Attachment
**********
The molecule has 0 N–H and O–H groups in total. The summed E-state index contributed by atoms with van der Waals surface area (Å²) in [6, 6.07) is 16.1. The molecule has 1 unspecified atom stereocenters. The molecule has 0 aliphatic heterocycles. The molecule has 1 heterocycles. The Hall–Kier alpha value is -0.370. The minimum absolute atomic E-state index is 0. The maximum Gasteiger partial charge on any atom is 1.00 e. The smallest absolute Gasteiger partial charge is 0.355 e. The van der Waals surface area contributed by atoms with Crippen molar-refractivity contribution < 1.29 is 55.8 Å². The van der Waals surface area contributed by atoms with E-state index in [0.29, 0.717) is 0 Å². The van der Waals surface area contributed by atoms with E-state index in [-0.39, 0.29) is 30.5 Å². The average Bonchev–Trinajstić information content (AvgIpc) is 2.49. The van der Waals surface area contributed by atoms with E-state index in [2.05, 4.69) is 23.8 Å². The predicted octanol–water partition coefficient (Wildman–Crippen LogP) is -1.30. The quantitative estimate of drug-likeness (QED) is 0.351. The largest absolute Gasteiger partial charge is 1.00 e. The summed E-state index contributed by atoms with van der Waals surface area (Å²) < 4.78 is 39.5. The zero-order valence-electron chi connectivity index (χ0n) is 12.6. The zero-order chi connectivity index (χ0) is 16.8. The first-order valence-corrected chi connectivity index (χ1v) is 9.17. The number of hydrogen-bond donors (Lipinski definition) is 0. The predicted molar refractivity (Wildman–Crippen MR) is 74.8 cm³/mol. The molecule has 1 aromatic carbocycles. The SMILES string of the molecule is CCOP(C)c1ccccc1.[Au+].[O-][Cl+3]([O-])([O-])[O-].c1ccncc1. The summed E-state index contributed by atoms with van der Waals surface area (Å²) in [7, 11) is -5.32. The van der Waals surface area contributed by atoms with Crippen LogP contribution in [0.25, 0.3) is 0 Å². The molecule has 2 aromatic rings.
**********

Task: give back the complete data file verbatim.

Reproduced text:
The molecule has 0 N–H and O–H groups in total. The summed E-state index contributed by atoms with van der Waals surface area (Å²) in [6, 6.07) is 16.1. The molecule has 1 unspecified atom stereocenters. The molecule has 0 aliphatic heterocycles. The molecule has 1 heterocycles. The Hall–Kier alpha value is -0.370. The minimum absolute atomic E-state index is 0. The maximum Gasteiger partial charge on any atom is 1.00 e. The smallest absolute Gasteiger partial charge is 0.355 e. The van der Waals surface area contributed by atoms with Crippen molar-refractivity contribution < 1.29 is 55.8 Å². The van der Waals surface area contributed by atoms with E-state index in [0.29, 0.717) is 0 Å². The van der Waals surface area contributed by atoms with E-state index in [-0.39, 0.29) is 30.5 Å². The average Bonchev–Trinajstić information content (AvgIpc) is 2.49. The van der Waals surface area contributed by atoms with E-state index in [2.05, 4.69) is 23.8 Å². The predicted octanol–water partition coefficient (Wildman–Crippen LogP) is -1.30. The quantitative estimate of drug-likeness (QED) is 0.351. The largest absolute Gasteiger partial charge is 1.00 e. The summed E-state index contributed by atoms with van der Waals surface area (Å²) < 4.78 is 39.5. The zero-order valence-electron chi connectivity index (χ0n) is 12.6. The zero-order chi connectivity index (χ0) is 16.8. The first-order valence-corrected chi connectivity index (χ1v) is 9.17. The number of hydrogen-bond donors (Lipinski definition) is 0. The predicted molar refractivity (Wildman–Crippen MR) is 74.8 cm³/mol. The molecule has 1 aromatic carbocycles. The SMILES string of the molecule is CCOP(C)c1ccccc1.[Au+].[O-][Cl+3]([O-])([O-])[O-].c1ccncc1. The summed E-state index contributed by atoms with van der Waals surface area (Å²) in [7, 11) is -5.32. The van der Waals surface area contributed by atoms with Crippen LogP contribution in [0.25, 0.3) is 0 Å². The molecule has 2 aromatic rings.